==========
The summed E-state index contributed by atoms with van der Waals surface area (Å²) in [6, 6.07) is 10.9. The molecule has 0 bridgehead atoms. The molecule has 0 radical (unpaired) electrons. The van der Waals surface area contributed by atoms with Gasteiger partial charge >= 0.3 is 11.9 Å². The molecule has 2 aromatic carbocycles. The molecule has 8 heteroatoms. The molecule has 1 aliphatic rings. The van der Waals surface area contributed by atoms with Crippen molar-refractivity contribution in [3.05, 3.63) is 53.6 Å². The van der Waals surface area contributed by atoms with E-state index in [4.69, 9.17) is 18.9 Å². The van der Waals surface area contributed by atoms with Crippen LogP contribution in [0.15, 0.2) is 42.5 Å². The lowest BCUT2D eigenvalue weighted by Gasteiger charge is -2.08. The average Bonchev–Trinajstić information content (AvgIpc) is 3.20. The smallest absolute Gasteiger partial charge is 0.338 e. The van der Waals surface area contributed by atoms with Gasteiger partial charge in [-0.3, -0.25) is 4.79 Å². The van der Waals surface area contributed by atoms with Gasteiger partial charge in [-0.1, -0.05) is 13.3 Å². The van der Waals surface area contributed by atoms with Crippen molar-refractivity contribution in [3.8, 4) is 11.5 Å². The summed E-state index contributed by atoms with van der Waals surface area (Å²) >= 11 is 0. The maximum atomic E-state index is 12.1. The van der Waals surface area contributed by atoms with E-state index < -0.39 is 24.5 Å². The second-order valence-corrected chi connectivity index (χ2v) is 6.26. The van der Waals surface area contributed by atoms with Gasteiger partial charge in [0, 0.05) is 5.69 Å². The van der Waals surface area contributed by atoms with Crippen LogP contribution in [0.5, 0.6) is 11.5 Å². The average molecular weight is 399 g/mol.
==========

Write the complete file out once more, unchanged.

The summed E-state index contributed by atoms with van der Waals surface area (Å²) in [6, 6.07) is 10.9. The molecule has 0 bridgehead atoms. The molecule has 0 radical (unpaired) electrons. The van der Waals surface area contributed by atoms with Gasteiger partial charge >= 0.3 is 11.9 Å². The molecule has 2 aromatic carbocycles. The molecule has 8 heteroatoms. The molecule has 1 aliphatic rings. The van der Waals surface area contributed by atoms with Crippen molar-refractivity contribution in [3.05, 3.63) is 53.6 Å². The van der Waals surface area contributed by atoms with E-state index in [4.69, 9.17) is 18.9 Å². The van der Waals surface area contributed by atoms with Crippen LogP contribution in [0.15, 0.2) is 42.5 Å². The lowest BCUT2D eigenvalue weighted by Gasteiger charge is -2.08. The average Bonchev–Trinajstić information content (AvgIpc) is 3.20. The smallest absolute Gasteiger partial charge is 0.338 e. The van der Waals surface area contributed by atoms with Gasteiger partial charge in [-0.3, -0.25) is 4.79 Å². The van der Waals surface area contributed by atoms with Gasteiger partial charge in [-0.1, -0.05) is 13.3 Å². The van der Waals surface area contributed by atoms with Crippen molar-refractivity contribution in [3.8, 4) is 11.5 Å². The summed E-state index contributed by atoms with van der Waals surface area (Å²) >= 11 is 0. The maximum atomic E-state index is 12.1. The van der Waals surface area contributed by atoms with E-state index < -0.39 is 24.5 Å². The second-order valence-corrected chi connectivity index (χ2v) is 6.26. The van der Waals surface area contributed by atoms with Gasteiger partial charge in [0, 0.05) is 5.69 Å². The van der Waals surface area contributed by atoms with Crippen LogP contribution in [0.5, 0.6) is 11.5 Å². The average molecular weight is 399 g/mol.